It's about life, death, and everything - absolutely everything in the shadows between.
With an indescribable quality of writing, imaginative world building and creation that leaves me in awe, and characters that go beyond three dimensional to that iconic fourth dimension that jettisons them from the page, Karen Marie Moning has created an unforgettable, intensely layered story that will forever hold a place in my heart as one of the best in the genre - ever. And she's done it brilliantly.
I'm so glad I went back and re-read the first four books before I started this one, because the depth and texture of the overall experience, fresh in my mind, is something I wouldn't trade for anything. I am, quite simply put, humbled by the breadth and scope of the intricacies and delicacies of the tale, and I'm still shaking at some of the more in-your-face truths and truisms. Moning created this world, this broken, flawed, wrong world, filled it with all the darkness, light, danger, hope, threat, life, debauchery, laughter, murder, rebirth, chaos, and love, and gave it to her readers to embrace. And she did it with exquisite aplomb.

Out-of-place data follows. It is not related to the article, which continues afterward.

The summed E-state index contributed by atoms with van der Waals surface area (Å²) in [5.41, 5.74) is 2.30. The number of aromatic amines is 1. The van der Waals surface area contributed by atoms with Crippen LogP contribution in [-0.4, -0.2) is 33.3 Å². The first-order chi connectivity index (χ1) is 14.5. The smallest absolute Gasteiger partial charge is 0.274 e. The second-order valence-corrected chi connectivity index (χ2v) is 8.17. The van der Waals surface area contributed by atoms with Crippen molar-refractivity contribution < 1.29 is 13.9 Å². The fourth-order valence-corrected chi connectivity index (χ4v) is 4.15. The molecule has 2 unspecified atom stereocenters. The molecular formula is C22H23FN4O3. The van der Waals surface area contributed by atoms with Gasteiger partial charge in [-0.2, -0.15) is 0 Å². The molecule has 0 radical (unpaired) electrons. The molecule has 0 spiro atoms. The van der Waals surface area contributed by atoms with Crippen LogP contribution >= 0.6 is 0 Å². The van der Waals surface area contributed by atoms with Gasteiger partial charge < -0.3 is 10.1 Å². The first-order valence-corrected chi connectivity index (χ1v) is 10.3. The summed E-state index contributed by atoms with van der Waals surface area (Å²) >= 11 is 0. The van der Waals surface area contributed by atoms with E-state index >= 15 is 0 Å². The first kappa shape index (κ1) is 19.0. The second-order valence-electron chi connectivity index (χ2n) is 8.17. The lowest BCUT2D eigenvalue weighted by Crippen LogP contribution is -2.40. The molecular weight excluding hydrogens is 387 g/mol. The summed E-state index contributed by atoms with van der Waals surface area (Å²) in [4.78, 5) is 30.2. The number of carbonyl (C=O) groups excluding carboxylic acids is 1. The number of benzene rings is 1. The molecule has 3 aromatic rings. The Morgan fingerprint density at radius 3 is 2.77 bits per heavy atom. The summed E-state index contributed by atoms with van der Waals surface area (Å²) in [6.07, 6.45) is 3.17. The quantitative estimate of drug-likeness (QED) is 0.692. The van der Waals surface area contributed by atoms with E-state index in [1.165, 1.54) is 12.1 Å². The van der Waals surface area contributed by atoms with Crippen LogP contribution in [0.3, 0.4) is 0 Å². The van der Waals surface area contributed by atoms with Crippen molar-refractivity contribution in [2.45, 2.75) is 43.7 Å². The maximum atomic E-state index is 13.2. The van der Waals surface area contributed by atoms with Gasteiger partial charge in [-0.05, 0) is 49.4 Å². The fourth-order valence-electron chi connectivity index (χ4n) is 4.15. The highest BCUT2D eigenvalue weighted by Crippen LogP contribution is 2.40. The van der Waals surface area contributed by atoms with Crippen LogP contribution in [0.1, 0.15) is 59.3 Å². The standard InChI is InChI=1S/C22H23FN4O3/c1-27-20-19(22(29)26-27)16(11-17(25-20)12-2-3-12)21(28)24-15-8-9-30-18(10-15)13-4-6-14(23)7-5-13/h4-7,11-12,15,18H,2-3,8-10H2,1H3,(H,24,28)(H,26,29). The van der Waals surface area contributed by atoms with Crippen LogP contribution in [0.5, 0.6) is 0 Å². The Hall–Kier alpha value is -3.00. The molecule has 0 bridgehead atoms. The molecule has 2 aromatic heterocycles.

When I force myself to take a critical look at the book, examine the pieces and the construction and ignore the heady weight of the story, I can muster some more objective commentary. I freely admit the series in general and this book in particular could have been trimmed a bit here and there. There were times throughout the series when the pacing of the narrative dragged from superlative information dumping, when it crossed that deadly line between brilliant creation and mental overload and the mythos got truly overwhelming. And yeah, twist my arm, I think that the answers to at least some of the questions introduced at the very beginning could've been better seeded throughout the series, instead of slamming them all into this book. It might have made the first four books a bit less frustrating at times. But maybe that would've taken away from some of the intensity of their reveal. I don't know.